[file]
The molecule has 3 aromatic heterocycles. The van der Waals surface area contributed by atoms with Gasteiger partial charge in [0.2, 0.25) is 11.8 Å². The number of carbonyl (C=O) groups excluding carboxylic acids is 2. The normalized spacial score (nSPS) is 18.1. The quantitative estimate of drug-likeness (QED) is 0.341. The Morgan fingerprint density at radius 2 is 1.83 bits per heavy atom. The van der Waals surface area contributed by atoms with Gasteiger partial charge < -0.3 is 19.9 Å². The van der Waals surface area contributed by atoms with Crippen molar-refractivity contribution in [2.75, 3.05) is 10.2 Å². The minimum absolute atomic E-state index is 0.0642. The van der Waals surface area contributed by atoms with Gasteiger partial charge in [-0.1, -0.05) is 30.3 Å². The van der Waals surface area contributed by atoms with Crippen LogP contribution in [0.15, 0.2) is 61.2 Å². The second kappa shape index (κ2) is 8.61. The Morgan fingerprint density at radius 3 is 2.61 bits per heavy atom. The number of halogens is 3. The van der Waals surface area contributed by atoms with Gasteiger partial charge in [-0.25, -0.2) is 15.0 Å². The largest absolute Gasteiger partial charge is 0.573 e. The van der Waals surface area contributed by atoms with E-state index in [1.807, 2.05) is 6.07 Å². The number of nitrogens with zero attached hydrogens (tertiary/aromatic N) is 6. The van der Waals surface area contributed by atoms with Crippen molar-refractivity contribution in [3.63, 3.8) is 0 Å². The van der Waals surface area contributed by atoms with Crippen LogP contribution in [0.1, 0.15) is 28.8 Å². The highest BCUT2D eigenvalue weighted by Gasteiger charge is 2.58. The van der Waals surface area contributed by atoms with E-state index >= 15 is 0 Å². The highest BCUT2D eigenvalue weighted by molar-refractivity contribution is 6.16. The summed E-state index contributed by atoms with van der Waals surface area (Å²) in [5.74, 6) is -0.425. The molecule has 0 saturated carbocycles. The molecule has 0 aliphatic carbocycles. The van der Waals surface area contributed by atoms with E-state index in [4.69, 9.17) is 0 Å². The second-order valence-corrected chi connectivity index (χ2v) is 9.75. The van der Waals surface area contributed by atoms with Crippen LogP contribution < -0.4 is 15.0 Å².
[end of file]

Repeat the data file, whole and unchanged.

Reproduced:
The molecule has 3 aromatic heterocycles. The van der Waals surface area contributed by atoms with Gasteiger partial charge in [0.2, 0.25) is 11.8 Å². The number of carbonyl (C=O) groups excluding carboxylic acids is 2. The normalized spacial score (nSPS) is 18.1. The quantitative estimate of drug-likeness (QED) is 0.341. The Morgan fingerprint density at radius 2 is 1.83 bits per heavy atom. The van der Waals surface area contributed by atoms with Gasteiger partial charge < -0.3 is 19.9 Å². The van der Waals surface area contributed by atoms with Crippen molar-refractivity contribution in [2.75, 3.05) is 10.2 Å². The minimum absolute atomic E-state index is 0.0642. The van der Waals surface area contributed by atoms with Gasteiger partial charge in [-0.1, -0.05) is 30.3 Å². The van der Waals surface area contributed by atoms with Crippen LogP contribution in [0.15, 0.2) is 61.2 Å². The second kappa shape index (κ2) is 8.61. The Morgan fingerprint density at radius 3 is 2.61 bits per heavy atom. The number of halogens is 3. The van der Waals surface area contributed by atoms with Gasteiger partial charge in [-0.25, -0.2) is 15.0 Å². The largest absolute Gasteiger partial charge is 0.573 e. The van der Waals surface area contributed by atoms with E-state index in [1.807, 2.05) is 6.07 Å². The number of nitrogens with zero attached hydrogens (tertiary/aromatic N) is 6. The van der Waals surface area contributed by atoms with Crippen molar-refractivity contribution in [3.63, 3.8) is 0 Å². The van der Waals surface area contributed by atoms with Crippen LogP contribution in [0.1, 0.15) is 28.8 Å². The highest BCUT2D eigenvalue weighted by Gasteiger charge is 2.58. The van der Waals surface area contributed by atoms with E-state index >= 15 is 0 Å². The highest BCUT2D eigenvalue weighted by molar-refractivity contribution is 6.16. The summed E-state index contributed by atoms with van der Waals surface area (Å²) in [5.74, 6) is -0.425. The molecule has 0 saturated carbocycles. The molecule has 0 aliphatic carbocycles. The van der Waals surface area contributed by atoms with E-state index in [4.69, 9.17) is 0 Å². The second-order valence-corrected chi connectivity index (χ2v) is 9.75. The van der Waals surface area contributed by atoms with Crippen LogP contribution < -0.4 is 15.0 Å².